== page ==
"The way some of these projects were set up, they weren't really designed to collect data in a standardized way, and they weren't set up for people to learn in real time. But I suspect that at the end of the day, they will find certain core practices that are really important, and there'll be a lot of emphasis on adapting them in a flexible way," so they work in multiple hospital settings.
"A lot of people wanted to tackle these tough problems at once, and that was a good thing…And at the end of the day we will have some really great lessons people can run with," Goldmann told me.
I asked Pronovost if it might all be worth it if at the very least, all these programs forced hospital leadership and their trustees to take quality improvement more seriously. Yes and no, he says.
One risk is that "it disengages physicians who don't believe there's science behind them, that this is just marketing. The early quality improvement movement had all these hyperbolic 'we are filling the football stadium with all the people whose lives we saved' statements, and that turned physicians away," Pronovost says.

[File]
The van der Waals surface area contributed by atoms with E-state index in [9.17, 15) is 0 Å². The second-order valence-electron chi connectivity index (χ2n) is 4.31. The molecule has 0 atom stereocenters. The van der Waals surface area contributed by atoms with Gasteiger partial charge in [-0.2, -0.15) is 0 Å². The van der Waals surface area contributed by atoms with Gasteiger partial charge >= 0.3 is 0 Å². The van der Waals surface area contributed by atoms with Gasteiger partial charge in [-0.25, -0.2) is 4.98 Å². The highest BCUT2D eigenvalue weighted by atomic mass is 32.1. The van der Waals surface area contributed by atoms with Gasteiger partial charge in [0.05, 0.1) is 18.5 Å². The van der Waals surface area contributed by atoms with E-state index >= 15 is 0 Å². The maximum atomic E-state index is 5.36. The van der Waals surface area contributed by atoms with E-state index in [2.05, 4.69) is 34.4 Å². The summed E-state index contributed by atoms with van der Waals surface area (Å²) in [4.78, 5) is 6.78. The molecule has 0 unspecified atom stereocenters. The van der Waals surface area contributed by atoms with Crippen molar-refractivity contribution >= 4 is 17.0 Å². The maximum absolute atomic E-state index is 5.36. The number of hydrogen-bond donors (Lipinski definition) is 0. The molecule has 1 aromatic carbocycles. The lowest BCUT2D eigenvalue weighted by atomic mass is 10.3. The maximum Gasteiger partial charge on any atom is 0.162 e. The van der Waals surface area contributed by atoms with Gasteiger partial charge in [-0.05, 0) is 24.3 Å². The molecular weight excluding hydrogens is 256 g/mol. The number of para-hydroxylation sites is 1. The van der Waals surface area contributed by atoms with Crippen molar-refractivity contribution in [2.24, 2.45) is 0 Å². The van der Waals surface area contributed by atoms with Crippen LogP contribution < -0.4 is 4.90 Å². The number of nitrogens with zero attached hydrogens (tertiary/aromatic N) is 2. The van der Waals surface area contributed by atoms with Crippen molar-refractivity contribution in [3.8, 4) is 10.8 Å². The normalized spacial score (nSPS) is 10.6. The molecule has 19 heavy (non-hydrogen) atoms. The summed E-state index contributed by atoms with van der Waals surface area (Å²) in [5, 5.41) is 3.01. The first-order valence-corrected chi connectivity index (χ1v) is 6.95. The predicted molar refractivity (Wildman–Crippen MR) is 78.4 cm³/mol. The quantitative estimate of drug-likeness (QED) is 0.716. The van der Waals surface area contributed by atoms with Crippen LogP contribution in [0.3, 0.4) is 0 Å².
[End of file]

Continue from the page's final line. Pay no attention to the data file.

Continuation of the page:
"All of us want to help, not harm patients, so there's an amazingly strong bias that we want the data to get better. We all want the story to be true.
The problem is at the end of the day, if it's not better, [patients] are still dying, and yet we all clap our hands and say look, what a good job we've done."
Is it a case of the emperor having no clothes?
"The emperor may be wearing clothes," Pronovost says, "but you certainly can't say he's wearing a gold robe."